Iron regulatory protein 2 (Irp2) is a key regulator of cellular iron metabolism in vertebrates. Irp2 controls the post-transcriptional expression of the iron-uptake protein transferrin receptor 1 (TfR1) and the iron-storage protein ferritin. Here we show that Irp2-/-mice develop diabetes characterized by glucose intolerance and impaired glucose-stimulated insulin secretion from pancreatic β-cells. Impaired glucose-stimulated insulin secretion in Irp2-/-β-cells is not due to insulin resistance but rather to a reduction in insulin stores caused by impaired proinsulin processing. Loss of Irp2 reduces TfR1 expression and iron content, and increases ferritin expression and iron sequestration causing cellular iron deficiency that impairs mitochondrial Fe-S cluster biosynthesis. This in turn reduces the function of Cdk5-regulated subunit-associated protein 1 like (Cdkal1), a 4Fe-4S cluster enzyme that catalyzes the 2-methythio (ms) modification of t6A37 of tRNALys(UUU)to ms2t6A37, which is critical for efficient translation of lysine codons in proinsulin. Irp2-deficient β cells show reduced ms2t6A37 levels and lysine incorporation into proinsulin. Increasing cellular iron content in Irp2-deficient β cells normalizes mitochondrial function, ms2t6A37 levels, proinsulin and insulin content, and insulin secretion. These study reveals a previously unidentified link between insulin processing and cellular iron homeostasis, and show that Irp2 is required for normal β cell function and whole body glucose homeostasis.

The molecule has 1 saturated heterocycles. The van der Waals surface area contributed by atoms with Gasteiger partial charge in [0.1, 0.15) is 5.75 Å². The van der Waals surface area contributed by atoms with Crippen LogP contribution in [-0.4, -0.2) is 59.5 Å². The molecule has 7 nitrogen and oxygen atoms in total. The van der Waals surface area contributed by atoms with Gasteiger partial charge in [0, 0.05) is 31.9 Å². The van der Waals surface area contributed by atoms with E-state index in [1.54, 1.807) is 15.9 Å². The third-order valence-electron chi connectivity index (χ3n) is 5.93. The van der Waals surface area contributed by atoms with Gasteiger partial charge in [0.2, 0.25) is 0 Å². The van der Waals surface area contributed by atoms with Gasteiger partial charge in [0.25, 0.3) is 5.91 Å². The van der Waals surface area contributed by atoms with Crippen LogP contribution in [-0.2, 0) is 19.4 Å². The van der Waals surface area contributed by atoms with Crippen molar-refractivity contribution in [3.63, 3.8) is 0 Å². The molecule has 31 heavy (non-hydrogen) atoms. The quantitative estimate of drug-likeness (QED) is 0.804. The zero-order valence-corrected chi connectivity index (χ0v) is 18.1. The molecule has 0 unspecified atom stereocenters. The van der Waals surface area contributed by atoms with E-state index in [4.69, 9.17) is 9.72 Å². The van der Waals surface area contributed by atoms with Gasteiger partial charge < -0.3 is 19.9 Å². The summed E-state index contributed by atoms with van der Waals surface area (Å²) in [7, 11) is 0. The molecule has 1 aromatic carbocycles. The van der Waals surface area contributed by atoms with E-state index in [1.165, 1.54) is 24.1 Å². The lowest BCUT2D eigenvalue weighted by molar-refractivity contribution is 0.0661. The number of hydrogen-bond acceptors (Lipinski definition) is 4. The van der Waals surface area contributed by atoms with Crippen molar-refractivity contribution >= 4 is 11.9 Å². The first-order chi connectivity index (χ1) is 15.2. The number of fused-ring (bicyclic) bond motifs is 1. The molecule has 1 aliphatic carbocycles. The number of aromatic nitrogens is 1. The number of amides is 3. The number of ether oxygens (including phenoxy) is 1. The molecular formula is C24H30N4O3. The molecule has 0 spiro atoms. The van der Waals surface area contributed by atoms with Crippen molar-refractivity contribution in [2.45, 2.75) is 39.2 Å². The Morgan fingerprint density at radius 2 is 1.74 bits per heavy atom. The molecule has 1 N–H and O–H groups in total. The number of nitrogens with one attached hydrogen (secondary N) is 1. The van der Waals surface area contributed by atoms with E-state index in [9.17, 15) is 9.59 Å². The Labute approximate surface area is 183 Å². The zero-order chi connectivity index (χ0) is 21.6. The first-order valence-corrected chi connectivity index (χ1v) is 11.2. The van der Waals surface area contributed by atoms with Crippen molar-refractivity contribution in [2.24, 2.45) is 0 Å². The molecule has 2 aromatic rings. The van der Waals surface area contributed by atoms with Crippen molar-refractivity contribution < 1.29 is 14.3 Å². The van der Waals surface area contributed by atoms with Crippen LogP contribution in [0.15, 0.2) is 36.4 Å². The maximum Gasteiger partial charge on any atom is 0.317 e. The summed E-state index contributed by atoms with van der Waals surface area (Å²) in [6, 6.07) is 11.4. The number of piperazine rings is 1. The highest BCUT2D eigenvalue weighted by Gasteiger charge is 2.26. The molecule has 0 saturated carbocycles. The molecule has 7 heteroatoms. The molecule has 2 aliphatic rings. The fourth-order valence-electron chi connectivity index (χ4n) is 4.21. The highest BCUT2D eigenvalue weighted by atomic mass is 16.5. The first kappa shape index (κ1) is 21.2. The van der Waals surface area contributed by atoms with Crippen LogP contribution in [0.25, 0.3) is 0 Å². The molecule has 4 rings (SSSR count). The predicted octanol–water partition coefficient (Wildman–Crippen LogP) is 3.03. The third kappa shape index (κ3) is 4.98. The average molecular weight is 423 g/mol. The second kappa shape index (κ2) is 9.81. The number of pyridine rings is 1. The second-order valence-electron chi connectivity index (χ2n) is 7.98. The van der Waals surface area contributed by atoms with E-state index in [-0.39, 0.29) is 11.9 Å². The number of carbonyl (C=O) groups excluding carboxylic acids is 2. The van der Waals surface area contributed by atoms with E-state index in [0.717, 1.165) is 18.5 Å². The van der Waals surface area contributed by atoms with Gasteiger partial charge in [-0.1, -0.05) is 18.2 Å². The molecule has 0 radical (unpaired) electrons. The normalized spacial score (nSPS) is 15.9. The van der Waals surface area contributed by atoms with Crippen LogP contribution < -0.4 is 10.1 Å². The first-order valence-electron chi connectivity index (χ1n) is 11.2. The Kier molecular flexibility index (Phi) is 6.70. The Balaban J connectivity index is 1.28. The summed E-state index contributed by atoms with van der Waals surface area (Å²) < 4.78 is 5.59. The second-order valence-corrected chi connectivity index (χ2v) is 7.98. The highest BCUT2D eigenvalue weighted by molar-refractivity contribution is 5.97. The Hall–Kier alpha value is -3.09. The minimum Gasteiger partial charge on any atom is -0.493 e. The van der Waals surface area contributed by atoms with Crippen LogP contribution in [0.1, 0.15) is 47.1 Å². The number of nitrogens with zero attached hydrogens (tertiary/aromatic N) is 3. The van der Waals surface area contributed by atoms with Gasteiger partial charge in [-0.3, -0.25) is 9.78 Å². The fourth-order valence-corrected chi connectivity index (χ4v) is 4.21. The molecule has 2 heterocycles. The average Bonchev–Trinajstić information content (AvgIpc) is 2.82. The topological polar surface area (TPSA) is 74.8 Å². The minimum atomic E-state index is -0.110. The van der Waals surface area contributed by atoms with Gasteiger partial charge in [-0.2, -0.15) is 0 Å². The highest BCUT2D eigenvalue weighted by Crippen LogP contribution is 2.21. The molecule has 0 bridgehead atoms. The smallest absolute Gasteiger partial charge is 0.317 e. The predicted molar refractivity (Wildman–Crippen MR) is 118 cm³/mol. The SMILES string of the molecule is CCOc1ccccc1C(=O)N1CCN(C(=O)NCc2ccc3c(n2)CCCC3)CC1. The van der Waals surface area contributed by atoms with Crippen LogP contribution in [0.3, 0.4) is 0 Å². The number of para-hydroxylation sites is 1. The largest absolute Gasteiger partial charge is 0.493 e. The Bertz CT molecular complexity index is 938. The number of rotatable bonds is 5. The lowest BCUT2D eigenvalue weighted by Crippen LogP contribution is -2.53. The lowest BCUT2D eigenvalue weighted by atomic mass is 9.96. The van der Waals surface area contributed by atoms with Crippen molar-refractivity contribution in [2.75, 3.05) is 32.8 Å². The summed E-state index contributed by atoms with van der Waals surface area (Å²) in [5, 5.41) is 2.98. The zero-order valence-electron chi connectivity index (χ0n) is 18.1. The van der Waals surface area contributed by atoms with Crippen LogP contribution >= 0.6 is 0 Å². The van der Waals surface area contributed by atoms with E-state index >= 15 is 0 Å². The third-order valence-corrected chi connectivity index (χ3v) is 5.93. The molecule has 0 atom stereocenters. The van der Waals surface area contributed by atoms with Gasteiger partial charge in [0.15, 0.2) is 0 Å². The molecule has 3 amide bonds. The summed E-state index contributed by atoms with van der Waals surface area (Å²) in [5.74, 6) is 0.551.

M.C. Ferreira dos Santos: None. M. Rajan: None. E. Leibold: None.


American Diabetes Association (1-18-PMF-020 to M.C.F.D.S.); National Institute of Diabetes and Digestive and Kidney Diseases

Readers may use this article as long as the work is properly cited, the use is educational and not for profit, and the work is not altered. More information is available at